Felony Firearms Restoration Act
The Felony Firearms Act makes it illegal in North Carolina for anyone convicted of a felony to possess a firearm. A felony is generally a crime that is potentially punishable by a year or more incarceration, although the Act does not apply to felony convictions related to unfair trade practices, antitrust or restraints of trade. A provision of the Felony Firearms Act provides an avenue for eligible individuals with very old, nonviolent convictions to petition to have their right to possess a firearm restored.Requirements
A person convicted of a nonviolent felony (or felonies, if they all arose from the same event and were consolidated at sentencing) who has had their civil rights restored for at least 20 years is eligible to petition their local district court for a restoration of firearm rights. A person cannot have their civil rights restored until they have fulfilled all of the terms of their sentence, including restitution, fines and supervised release (parole). Once this is complete, the individual can file a civil action to have the rights that were taken away from them as a felon restored. These rights typically include the right to:
- • Vote
- • Hold public office
- • Serve as a juror
- • Work in an establishment where alcohol is served
- • Obtain and hold certain local or state licenses (this one is discretionary, meaning it is up to the government to further restrict this right. This is why the right to own a gun license, for example, does not automatically restore with the rest of these).
So you filed to have your rights restored after you served your sentence for a single, nonviolent felony, and your rights have been restored for at least 20 years. To petition to have your right to possess a firearm in North Carolina, you must also:
- Have been a resident of North Carolina for at least a year in the time immediately before filing the petition
- Have only “one” felony conviction for a nonviolent crime. For the purposes of the Act, a person’s multiple felony convictions that arose out of the same event and were consolidated at sentencing count as one felony only.
- Not have been convicted at any state or federal level of a misdemeanor crime of violence since the nonviolent felony conviction. Examples of misdemeanor crimes of violence include harassing/communicating with a juror, possessing a weapon on educational property, and child abuse.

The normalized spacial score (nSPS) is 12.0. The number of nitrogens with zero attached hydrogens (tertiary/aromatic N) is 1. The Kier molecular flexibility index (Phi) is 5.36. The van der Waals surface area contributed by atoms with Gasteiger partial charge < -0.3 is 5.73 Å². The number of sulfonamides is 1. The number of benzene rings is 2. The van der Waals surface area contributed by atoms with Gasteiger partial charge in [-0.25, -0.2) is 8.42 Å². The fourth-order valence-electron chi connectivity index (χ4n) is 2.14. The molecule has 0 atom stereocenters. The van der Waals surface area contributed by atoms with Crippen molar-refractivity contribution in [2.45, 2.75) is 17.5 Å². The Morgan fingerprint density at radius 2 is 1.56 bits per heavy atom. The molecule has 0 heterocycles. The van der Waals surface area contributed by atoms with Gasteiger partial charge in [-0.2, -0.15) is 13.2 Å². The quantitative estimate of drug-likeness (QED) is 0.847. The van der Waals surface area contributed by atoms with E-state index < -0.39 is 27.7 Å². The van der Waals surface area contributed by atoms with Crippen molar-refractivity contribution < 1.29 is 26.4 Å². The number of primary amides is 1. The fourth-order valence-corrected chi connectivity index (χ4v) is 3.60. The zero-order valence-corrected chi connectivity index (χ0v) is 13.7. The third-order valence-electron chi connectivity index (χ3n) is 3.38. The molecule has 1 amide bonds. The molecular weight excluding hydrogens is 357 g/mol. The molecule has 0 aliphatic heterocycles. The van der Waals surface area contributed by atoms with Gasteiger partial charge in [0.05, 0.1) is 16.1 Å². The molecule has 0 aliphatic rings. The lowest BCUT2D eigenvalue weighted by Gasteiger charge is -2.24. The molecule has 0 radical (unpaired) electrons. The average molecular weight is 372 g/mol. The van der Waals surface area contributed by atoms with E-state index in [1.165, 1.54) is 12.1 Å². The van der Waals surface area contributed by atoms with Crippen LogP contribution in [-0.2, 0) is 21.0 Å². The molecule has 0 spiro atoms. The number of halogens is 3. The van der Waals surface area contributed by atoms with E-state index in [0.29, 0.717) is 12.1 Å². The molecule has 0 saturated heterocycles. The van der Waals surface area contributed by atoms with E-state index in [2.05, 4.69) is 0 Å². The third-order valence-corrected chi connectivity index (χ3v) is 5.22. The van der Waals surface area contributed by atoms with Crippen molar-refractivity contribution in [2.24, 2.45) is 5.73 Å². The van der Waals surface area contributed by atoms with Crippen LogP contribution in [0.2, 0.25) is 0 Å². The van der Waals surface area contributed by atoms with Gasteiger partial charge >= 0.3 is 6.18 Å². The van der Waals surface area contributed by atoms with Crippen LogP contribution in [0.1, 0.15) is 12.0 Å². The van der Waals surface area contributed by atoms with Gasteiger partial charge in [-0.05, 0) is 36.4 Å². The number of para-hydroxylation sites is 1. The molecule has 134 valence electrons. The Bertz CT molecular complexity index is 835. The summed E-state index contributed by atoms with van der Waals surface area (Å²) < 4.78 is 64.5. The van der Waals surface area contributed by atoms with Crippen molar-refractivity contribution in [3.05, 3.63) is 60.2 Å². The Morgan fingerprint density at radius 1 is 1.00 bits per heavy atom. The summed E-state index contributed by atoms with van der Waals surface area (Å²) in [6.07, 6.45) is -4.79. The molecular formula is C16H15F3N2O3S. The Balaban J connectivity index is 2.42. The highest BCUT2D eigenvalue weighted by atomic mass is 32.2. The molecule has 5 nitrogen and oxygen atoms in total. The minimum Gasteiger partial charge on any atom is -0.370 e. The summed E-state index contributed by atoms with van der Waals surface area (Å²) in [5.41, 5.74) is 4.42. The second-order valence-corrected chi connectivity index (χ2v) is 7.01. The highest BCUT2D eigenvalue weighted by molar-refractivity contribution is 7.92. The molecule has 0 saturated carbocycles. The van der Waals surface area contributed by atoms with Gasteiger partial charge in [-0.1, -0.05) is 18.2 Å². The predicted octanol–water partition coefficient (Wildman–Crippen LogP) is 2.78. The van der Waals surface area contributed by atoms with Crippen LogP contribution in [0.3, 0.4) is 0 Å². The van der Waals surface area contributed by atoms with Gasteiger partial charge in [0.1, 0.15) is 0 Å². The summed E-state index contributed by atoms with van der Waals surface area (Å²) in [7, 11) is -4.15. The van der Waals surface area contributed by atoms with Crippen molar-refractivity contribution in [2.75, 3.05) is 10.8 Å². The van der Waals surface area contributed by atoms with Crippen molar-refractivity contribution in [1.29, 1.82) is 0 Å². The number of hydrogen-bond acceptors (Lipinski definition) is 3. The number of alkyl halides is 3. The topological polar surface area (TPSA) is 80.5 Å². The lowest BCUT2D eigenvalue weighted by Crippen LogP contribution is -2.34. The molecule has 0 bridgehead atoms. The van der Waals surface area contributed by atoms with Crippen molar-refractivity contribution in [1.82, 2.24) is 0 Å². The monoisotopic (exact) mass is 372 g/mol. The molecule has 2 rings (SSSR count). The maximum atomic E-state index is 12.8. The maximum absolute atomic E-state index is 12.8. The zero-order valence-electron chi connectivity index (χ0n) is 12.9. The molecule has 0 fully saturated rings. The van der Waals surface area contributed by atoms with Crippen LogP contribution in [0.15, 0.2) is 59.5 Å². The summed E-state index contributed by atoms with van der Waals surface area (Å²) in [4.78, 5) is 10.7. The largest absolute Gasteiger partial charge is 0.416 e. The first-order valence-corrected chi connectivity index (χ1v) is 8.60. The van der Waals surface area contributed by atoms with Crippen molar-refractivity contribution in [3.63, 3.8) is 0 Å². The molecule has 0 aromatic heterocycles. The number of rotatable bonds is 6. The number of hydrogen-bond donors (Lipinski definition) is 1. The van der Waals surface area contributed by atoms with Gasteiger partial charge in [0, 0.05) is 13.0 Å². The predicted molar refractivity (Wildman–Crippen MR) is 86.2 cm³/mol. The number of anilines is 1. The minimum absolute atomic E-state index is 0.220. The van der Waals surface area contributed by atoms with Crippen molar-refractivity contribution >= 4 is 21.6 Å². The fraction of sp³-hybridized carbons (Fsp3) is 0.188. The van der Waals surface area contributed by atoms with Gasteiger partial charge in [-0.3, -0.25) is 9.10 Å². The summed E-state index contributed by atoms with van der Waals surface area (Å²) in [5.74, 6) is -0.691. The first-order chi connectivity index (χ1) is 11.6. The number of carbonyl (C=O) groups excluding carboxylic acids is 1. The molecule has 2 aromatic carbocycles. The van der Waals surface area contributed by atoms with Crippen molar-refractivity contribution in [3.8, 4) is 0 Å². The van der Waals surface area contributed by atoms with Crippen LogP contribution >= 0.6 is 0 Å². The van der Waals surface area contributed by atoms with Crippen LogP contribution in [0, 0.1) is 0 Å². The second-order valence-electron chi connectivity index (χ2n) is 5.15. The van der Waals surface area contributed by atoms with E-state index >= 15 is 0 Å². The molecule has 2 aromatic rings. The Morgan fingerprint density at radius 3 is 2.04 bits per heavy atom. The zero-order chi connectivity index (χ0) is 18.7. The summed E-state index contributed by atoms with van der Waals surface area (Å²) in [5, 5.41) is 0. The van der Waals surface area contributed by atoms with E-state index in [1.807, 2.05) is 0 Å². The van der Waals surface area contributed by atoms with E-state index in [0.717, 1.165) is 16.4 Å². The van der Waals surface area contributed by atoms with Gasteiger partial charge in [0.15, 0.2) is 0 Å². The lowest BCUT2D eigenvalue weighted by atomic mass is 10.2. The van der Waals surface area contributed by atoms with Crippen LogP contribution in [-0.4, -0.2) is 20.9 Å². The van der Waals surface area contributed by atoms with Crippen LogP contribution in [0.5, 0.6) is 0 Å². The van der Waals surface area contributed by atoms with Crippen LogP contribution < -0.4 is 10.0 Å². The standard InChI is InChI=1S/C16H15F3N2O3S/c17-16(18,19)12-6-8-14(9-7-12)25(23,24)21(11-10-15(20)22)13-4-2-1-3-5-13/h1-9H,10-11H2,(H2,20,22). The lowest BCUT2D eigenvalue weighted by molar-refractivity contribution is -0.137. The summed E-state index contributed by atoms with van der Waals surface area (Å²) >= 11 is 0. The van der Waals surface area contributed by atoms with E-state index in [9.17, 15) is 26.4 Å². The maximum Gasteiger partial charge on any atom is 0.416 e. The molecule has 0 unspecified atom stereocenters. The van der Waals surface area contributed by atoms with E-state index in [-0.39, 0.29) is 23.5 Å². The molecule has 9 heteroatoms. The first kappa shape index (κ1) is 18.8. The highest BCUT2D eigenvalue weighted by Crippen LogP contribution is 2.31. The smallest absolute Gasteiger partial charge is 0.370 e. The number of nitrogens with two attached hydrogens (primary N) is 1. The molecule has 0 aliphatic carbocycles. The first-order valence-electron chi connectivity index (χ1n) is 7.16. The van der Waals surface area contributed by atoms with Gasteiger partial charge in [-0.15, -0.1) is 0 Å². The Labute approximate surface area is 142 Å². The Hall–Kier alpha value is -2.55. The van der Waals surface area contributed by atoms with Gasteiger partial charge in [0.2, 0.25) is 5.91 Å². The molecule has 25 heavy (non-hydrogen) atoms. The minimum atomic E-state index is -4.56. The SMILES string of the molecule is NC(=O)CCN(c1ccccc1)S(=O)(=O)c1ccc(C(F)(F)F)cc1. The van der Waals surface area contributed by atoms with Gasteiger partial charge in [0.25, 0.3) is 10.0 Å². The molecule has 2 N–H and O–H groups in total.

- Submit your fingerprints to the country sheriff for a criminal background check
- Pay $200 in court fees with your petition (unless you are indigent)
- NOT fall under any of the following categories:
- Another North Carolina law takes away your eligibility to possess a firearm
- You currently have an indictment or probable cause finding for a felony against you
- You are a fugitive from justice
- There is a protective, ex parte or emergency order against you in any state still in effect
- A civil no-contact order against you is still in effect
If you petition to have your right to possess a firearm restored and it is denied, you cannot re-petition the court until a year has passed since the first denial. The exception to this is if the reason you were denied was because (d) or (e) from above applied to you, in which case you may re-petition the court when the order against you expires.
If a person has their firearm rights restored but is subsequently convicted of another felony, that person’s firearm rights are automatically revoked again and cannot be restored under the Restoration Act.
Until 2004 the Felony Firearms Act allowed applicants with restored civil rights for a period of only five (5) years to be eligible for restoration. However, in 2004 the North Carolina legislature changed this period to 20 years. This left many people with older felony convictions that were once eligible to restore their firearm rights after five years, now ineligible until the 20-year period lapses. If this applies to you and you still possess previously-legal firearms, it is critical that you speak with an experienced criminal defense attorney immediately. People who voluntarily surrendered their firearms once the new law passed in 2004 did not have it held against them, but still possessing firearms so long after they became illegal could have serious legal consequences.
If the Felony Firearm Restoration Act otherwise applies to you, it is important to take advantage of it if you want to possess a firearm. Violating the Felony Firearms Act is a Class G felony, which has a normal sentencing range of 12 to 26 months incarceration if it is your second offense (the underlying felony counts as the first offense).
If you or a loved one is interested in taking advantage of the Felony Firearms Restoration Act, or have been charged with a gun possession related crime, it is important to have a skilled and experienced criminal defense attorney to fight for your rights. Contact Arnold & Smith, PLLC today for a free consultation with one of our dedicated criminal defense attorneys.